Christmas time! That man must be a misanthrope indeed, in whose breast something like a jovial feeling is not roused--in whose mind some pleasant associations are not awakened--by the recurrence of Christmas. There are people who will tell you that Christmas is not to them what it used to be; that each succeeding Christmas has found some cherished hope, or happy prospect, of the year before, dimmed or passed away; that the present only serves to remind them of reduced circumstances and straitened incomes--of the feasts they once bestowed on hollow friends, and of the cold looks that meet them now, in adversity and misfortune. Never heed such dismal reminiscences. There are few men who have lived long enough in the world, who cannot call up such thoughts any day in the year. Then do not select the merriest of the three hundred and sixty-five for your doleful recollections, but draw your chair nearer the blazing fire--fill the glass and send round the song--and if your room be smaller than it was a dozen years ago, or if your glass be filled with reeking punch, instead of sparkling wine, put a good face on the matter, and empty it off-hand, and fill another, and troll off the old ditty you used to sing, and thank God it's no worse. Look on the merry faces of your children (if you have any) as they sit round the fire. One little seat may be empty; one slight form that gladdened the father's heart, and roused the mother's pride to look upon, may not be there. Dwell not upon the past; think not that one short year ago, the fair child now resolving into dust, sat before you, with the bloom of health upon its cheek, and the gaiety of infancy in its joyous eye. Reflect upon your present blessings--of which every man has many--not on your past misfortunes, of which all men have some. Fill your glass again, with a merry face and contented heart. Our life on it, but your Christmas shall be merry, and your new year a happy one!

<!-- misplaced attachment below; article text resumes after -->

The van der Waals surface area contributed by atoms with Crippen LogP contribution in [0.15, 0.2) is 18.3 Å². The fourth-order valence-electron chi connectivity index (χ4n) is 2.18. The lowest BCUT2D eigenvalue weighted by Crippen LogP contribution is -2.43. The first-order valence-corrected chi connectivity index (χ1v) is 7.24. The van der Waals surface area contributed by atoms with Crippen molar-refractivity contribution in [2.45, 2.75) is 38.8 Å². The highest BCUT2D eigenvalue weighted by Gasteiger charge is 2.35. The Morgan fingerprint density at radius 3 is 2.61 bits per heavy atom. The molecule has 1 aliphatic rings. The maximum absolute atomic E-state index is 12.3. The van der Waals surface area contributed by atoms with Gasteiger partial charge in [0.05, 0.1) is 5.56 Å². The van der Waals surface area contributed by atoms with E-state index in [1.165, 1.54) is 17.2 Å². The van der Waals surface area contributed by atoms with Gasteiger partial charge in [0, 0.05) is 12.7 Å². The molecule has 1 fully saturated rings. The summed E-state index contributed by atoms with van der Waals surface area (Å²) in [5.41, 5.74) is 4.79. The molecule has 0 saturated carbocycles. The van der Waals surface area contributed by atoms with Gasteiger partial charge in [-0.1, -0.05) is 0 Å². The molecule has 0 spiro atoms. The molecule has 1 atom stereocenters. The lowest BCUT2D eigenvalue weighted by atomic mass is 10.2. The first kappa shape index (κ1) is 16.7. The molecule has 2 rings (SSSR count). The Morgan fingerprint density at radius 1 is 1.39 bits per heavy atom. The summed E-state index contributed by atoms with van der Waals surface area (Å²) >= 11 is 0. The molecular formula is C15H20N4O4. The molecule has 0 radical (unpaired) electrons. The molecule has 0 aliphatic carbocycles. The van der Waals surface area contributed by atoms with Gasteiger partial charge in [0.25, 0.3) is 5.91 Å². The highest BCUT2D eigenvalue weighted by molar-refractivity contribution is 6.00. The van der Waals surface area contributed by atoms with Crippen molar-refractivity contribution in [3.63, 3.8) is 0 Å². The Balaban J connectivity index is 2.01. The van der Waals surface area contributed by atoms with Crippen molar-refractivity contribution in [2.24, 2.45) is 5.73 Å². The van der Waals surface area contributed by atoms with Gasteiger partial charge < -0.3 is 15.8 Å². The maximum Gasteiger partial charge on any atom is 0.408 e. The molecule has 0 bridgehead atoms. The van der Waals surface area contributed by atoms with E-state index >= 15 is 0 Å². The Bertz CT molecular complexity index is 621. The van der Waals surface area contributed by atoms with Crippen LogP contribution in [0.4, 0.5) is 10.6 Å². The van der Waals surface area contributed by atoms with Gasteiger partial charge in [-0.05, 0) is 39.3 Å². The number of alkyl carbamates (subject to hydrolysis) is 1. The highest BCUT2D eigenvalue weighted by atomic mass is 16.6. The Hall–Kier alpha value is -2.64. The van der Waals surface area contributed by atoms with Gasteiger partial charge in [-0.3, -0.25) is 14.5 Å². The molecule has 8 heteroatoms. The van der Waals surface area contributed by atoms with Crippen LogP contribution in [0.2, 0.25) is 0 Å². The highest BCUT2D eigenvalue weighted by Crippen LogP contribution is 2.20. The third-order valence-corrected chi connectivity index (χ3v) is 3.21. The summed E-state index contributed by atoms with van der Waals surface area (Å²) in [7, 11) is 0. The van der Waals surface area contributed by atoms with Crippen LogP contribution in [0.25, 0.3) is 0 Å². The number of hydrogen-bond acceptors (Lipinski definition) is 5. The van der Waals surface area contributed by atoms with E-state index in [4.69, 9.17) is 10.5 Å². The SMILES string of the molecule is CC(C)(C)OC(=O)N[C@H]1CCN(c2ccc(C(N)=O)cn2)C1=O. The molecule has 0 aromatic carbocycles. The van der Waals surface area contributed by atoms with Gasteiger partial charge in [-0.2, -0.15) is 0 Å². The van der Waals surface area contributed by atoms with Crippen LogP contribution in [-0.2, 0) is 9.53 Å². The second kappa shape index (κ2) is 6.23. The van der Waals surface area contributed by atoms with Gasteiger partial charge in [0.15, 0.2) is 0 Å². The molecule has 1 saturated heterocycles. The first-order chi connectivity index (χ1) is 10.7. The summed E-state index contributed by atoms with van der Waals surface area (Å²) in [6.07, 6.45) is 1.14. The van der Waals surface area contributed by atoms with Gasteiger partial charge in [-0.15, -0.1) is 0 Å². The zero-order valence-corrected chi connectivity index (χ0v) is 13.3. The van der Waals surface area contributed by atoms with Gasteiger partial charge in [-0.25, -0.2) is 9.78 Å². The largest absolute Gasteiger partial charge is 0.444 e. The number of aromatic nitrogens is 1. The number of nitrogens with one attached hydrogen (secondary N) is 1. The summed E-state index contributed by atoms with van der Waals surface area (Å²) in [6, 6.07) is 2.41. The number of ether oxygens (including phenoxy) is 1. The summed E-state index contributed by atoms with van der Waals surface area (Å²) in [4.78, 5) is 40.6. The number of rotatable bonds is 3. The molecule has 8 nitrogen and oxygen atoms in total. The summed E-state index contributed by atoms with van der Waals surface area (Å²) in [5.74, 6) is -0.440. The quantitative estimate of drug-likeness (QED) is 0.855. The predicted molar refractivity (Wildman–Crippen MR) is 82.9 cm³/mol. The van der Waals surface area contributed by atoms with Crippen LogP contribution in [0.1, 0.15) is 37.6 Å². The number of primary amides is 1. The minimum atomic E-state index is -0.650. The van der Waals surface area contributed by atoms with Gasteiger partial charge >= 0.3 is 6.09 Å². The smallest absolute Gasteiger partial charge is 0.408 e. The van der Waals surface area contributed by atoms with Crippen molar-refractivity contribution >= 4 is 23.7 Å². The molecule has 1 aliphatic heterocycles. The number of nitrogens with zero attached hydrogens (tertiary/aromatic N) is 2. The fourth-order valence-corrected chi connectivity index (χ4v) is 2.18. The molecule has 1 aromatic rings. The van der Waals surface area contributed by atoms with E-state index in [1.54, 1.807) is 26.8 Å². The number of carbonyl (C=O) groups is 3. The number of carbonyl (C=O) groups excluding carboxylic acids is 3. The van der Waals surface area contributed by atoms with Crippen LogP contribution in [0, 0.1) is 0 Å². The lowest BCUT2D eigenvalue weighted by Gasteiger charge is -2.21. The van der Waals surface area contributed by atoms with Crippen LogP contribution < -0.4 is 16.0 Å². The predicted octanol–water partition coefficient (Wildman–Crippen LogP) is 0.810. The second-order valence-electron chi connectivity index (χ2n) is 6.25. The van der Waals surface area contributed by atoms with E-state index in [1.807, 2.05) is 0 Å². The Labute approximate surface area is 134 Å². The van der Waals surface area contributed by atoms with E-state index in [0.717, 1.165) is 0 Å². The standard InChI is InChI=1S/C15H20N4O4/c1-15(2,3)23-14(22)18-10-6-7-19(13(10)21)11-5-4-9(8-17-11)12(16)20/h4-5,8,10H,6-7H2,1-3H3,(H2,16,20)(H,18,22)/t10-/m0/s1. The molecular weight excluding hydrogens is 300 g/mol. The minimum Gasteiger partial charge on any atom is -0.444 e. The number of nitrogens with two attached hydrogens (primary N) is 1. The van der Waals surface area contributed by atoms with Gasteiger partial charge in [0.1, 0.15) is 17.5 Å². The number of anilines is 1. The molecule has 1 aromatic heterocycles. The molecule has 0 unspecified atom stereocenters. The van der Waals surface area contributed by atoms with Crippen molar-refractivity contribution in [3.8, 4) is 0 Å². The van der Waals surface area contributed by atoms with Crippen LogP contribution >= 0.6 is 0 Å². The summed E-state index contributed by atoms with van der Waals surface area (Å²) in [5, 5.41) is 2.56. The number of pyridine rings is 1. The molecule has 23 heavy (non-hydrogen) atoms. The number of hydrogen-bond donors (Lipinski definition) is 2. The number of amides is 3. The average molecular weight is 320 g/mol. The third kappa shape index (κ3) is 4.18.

UPDATE: Fr. James Schall, S.J. has written an excellent piece that starts out with this quote from GKC. A great complement to the aforementioned:
Christmas . . . is one of numberless old European feasts of which the essence is the combination of religion with merry-making. But among those feasts it is also especially and distinctively English in the style of its merry-making and even in the style of its religion. For the character of Christmas (as distinct, for instance, from the continental Easter) lies chiefly in two things: first on the terrestrial side the note of comfort rather than the note of brightness and on the spiritual side, Christian charity rather than Christian ecstasy. --G. K. Chesterton, Charles Dickens, 1906
From: Dobranski, Bernard
Sent: Tue 12/18/2007 2:36 PM
To: All Law System Distribution; All Alumni
Subject: New Faculty
December 18, 2007
Dear Ave Maria School of Law Community,